Tecognlzed. He said the Idea of reduc
ing the tax was In line with the fight
made by the representatives of the for
eign building concerns against bills
which had already been In the house.
Mr. Mattox, of Venango, thought the
tax ought to be reduced. Then Mr.
Bliss very sharply Inquired of Mr. niter
If the amendment had ever been sub
mitted to the ways and means commit
tee. Mr. Rlter admitted that It had not
and Bald that It had been agreed upon,
however, In general conversation. Then
Mr. Crowthers, of Philadelphia, took
the floor and denounced In vigorous
language the foreign building and loan
associations. He said they were on to.
par with the short term orders, whose
failures had caused so many losses to
the people of the state.
Hills Passed Finally.
The fallowlnH 'house bills passed
finally: - Relating to the use of oils or
other products for Illuminating pur
poses In coal mines; to prohibit the
adulteration of milk by the addition of
so called preservatives; making dying
declarations competent In prosecutions
for criminal abortions; the chairman of
the committee on rules made a report
which was adopted, providing for night
sessions hereafter on Tuesdays,
Wednesdays and Thursdays of each
The house this evening, by a vote of
93 to 22 endorsed the preamble and reso
lutions adopted May 1 Inst by the as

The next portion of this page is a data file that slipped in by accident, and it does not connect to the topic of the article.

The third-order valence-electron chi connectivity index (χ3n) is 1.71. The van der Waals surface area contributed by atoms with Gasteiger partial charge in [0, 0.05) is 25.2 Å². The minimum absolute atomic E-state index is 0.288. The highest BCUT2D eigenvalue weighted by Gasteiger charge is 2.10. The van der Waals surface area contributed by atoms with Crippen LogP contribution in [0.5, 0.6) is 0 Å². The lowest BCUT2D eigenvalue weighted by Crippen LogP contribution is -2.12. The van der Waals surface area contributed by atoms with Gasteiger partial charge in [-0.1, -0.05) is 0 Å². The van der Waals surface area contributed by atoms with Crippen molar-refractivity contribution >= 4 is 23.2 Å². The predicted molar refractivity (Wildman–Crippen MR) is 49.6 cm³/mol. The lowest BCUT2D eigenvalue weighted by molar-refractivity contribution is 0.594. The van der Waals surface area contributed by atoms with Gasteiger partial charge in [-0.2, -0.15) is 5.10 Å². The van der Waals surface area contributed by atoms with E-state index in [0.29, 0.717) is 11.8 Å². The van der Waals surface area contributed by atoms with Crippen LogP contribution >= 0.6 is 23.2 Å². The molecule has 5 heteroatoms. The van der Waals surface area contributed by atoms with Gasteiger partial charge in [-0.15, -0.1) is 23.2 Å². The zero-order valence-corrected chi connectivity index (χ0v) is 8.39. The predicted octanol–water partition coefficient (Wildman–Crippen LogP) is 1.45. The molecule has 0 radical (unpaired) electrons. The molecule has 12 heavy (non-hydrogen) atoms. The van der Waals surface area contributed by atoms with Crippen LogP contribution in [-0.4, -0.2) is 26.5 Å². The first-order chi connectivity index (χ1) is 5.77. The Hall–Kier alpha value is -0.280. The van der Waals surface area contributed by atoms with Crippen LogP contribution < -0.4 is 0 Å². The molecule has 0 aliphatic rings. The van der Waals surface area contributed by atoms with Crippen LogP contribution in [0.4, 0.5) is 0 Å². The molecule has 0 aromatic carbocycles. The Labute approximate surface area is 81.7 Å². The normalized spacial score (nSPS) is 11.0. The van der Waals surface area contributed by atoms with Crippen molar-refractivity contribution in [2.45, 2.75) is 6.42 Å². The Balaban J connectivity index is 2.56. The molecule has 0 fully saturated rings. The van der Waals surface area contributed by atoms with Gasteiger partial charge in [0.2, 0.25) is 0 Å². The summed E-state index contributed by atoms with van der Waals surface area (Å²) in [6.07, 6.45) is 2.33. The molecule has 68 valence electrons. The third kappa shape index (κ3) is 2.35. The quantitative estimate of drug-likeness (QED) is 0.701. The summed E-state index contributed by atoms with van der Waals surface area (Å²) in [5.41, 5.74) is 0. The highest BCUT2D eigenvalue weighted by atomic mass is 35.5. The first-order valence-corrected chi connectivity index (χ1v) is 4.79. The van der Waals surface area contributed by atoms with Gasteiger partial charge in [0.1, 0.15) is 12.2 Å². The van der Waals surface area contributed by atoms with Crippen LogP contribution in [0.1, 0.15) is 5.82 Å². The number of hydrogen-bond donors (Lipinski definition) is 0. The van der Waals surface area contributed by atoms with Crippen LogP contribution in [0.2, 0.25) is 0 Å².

sembly of the state of New York, de
nounclng the administration at Wash'
Ington for Its course In dealing with
the recent Nlcaraguan complication.
Buttle llctwccti tho Ulllcys and tlio Days.
Three Slain, Another Will Die.
Norton, Va., May 9. Word reached
here this morning of a terrible battle
on Indian creek In the mountains, fif
teen miles from here. For many years
a feud has existed between the Gilleys
and Days, two of the leading families
of the region, and more than one kill
lng had been recorded by the vendetta
before the deadly affair of last even
lng. Three of ,the Gllley .brothers
James, Fred and Sam met Joe and
Will Day near the home of the latter,
Both sides were heavily armed and
when they met In the public highway
they began shooting.
More than 100 rllle balls were fired
and when the smoke cleared away the
three Gilleys were dead on the ground
and Joe Day was shot twice through
the body and mortally wounded. All
the men were desperate characters and
were much feared by the officers of the
territory. Further trouble between sur
vivlng members of the families Is ex
pected. M RfiESS HAD A GIN.
Another Version of the Attempt to Fence
In a Portion of tho Public Park at Hall
Special to the Scrnnton Tribune.
Montrose, May 9. John Douglas, of
Ilallntead, a grocer and respected citi
zen, recently purchased a vacant lot
from a riparian and received a good
and sufficient deed.
Abe H. Dubois Is the burgess of Hall-
stead and disputed the right of Mr.
Douglas tender nnd true, who thought
that he was entitled to property he had